P. J. Carlin Construction Co. v. Heaney,
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299 U.S. 41 (1936)
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U.S. Supreme Court
P. J. Carlin Construction Co. v. Heaney, 299 U.S. 41 (1936)
P. J. Carlin Construction Co. v. Heaney
Argued October 13, 1936
Decided November 9, 1936
299 U.S. 41
A company constructing a building on an island in navigable waters in New York, engaged the owner of a steamboat to ferry its workmen to and from the island. The shipowner was to collect specified fares from the workmen ferried. If, in any day, the collections were less than a specified amount, the company would make up the difference to the shipowner; if they exceeded it, the excess would be paid over to the company up to the point of reimbursing it for its payments in meeting such deficiencies. One of the workmen, while being so ferried, was injured by an explosion on the ship.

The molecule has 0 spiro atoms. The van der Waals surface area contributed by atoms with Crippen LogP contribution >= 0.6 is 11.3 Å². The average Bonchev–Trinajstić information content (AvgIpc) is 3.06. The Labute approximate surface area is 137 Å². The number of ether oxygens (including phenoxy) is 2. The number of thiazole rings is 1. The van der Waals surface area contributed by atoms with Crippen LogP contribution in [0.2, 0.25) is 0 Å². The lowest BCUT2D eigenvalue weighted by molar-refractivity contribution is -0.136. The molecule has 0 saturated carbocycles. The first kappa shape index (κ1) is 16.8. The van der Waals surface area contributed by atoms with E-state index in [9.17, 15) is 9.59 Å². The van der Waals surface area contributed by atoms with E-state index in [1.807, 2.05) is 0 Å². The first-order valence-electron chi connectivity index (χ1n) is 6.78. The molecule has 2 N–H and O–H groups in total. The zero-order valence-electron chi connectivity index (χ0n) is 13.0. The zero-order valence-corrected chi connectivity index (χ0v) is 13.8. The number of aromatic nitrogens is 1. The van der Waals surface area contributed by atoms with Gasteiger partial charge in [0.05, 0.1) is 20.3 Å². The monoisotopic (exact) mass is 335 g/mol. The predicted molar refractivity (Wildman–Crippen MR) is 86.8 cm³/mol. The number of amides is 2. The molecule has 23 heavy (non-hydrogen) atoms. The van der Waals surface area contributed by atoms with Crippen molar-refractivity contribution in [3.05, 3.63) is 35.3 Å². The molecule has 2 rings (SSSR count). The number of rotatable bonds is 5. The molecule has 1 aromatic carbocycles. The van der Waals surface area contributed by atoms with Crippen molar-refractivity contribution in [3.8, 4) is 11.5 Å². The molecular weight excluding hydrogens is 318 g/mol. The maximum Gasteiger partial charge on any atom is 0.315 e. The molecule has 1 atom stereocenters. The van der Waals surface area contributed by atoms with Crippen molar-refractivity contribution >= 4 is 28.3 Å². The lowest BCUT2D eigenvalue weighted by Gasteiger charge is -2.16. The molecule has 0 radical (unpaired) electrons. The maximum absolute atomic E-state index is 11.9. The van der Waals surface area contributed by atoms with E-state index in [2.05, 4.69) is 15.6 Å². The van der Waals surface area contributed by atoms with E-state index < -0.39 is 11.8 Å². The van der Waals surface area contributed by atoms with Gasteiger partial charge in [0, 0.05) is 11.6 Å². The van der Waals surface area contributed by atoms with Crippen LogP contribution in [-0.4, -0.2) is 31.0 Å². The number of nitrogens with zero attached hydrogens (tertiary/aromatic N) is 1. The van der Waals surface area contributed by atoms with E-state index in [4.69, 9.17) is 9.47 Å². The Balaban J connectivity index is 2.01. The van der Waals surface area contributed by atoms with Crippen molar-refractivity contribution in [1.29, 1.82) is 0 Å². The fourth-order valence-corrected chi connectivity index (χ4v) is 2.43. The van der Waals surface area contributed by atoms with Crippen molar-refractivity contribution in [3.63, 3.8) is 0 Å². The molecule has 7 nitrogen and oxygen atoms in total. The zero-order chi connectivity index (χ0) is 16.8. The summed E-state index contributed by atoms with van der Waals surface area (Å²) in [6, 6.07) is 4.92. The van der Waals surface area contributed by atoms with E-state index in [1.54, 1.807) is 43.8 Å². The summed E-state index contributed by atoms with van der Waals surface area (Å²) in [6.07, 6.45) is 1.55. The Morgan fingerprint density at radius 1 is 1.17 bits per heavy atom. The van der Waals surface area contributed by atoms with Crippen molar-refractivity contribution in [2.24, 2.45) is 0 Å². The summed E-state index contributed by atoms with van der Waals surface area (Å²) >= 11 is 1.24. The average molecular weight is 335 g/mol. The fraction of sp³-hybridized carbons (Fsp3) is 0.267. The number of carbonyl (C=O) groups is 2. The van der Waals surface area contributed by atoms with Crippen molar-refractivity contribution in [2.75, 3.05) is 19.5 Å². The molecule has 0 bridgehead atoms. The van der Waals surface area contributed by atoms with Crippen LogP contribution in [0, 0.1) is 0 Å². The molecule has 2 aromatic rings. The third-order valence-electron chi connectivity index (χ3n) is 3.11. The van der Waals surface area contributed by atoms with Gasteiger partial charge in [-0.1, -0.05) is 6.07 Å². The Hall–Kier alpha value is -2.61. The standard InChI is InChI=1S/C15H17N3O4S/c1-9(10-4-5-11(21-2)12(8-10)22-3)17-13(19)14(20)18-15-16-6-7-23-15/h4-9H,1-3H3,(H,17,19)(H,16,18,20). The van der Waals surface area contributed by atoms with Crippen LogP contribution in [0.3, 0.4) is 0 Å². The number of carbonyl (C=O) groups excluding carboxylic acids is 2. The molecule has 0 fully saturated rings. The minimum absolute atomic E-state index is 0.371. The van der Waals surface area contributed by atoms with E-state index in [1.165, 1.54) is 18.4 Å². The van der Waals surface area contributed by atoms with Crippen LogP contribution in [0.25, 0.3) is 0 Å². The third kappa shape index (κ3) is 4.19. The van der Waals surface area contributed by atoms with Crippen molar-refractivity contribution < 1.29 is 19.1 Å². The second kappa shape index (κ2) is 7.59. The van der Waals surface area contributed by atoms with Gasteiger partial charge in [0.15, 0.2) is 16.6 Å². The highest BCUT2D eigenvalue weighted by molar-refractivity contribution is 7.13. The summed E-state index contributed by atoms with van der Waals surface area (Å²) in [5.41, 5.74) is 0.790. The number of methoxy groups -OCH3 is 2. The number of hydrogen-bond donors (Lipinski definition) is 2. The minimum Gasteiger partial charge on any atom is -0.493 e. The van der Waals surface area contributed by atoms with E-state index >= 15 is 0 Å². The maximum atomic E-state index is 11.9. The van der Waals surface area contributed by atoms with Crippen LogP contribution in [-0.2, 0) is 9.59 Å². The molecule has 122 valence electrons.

Held that an award of compensation against the company and its insurance carrier under the New York Workmen's Compensation Act was not invalid as an intrusion upon the maritime jurisdiction. P. 299 U. S. 44.
269 N.Y. 93 affirmed.
Certiorari, 298 U.S. 637, to review a judgment of the Court of Appeals of New York which affirmed a judgment
of the Supreme Court, Appellate Division, of the State (243 App.Div. 648, no opinion), sustaining an award of workmen's compensation.